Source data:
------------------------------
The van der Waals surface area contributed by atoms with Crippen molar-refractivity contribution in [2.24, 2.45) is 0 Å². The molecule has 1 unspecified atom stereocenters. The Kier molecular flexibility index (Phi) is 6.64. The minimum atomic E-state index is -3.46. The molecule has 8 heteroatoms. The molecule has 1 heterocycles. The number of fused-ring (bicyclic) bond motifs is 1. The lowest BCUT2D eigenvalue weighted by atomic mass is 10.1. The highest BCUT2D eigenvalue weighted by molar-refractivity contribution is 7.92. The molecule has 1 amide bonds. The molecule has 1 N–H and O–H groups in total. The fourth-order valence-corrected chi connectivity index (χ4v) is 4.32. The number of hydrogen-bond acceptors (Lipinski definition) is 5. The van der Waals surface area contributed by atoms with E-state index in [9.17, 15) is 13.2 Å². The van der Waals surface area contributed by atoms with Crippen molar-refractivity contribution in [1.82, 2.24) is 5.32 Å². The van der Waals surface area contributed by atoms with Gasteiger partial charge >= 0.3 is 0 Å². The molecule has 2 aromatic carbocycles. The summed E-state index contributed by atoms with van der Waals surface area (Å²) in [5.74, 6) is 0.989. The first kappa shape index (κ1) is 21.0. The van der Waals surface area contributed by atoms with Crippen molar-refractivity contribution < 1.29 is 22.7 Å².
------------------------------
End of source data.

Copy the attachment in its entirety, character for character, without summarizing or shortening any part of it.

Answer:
The van der Waals surface area contributed by atoms with Crippen molar-refractivity contribution in [2.24, 2.45) is 0 Å². The molecule has 1 unspecified atom stereocenters. The Kier molecular flexibility index (Phi) is 6.64. The minimum atomic E-state index is -3.46. The molecule has 8 heteroatoms. The molecule has 1 heterocycles. The number of fused-ring (bicyclic) bond motifs is 1. The lowest BCUT2D eigenvalue weighted by atomic mass is 10.1. The highest BCUT2D eigenvalue weighted by molar-refractivity contribution is 7.92. The molecule has 1 amide bonds. The molecule has 1 N–H and O–H groups in total. The fourth-order valence-corrected chi connectivity index (χ4v) is 4.32. The number of hydrogen-bond acceptors (Lipinski definition) is 5. The van der Waals surface area contributed by atoms with E-state index in [9.17, 15) is 13.2 Å². The van der Waals surface area contributed by atoms with Crippen molar-refractivity contribution in [1.82, 2.24) is 5.32 Å². The van der Waals surface area contributed by atoms with Gasteiger partial charge >= 0.3 is 0 Å². The molecule has 2 aromatic carbocycles. The summed E-state index contributed by atoms with van der Waals surface area (Å²) in [5.74, 6) is 0.989. The first kappa shape index (κ1) is 21.0. The van der Waals surface area contributed by atoms with Crippen molar-refractivity contribution < 1.29 is 22.7 Å².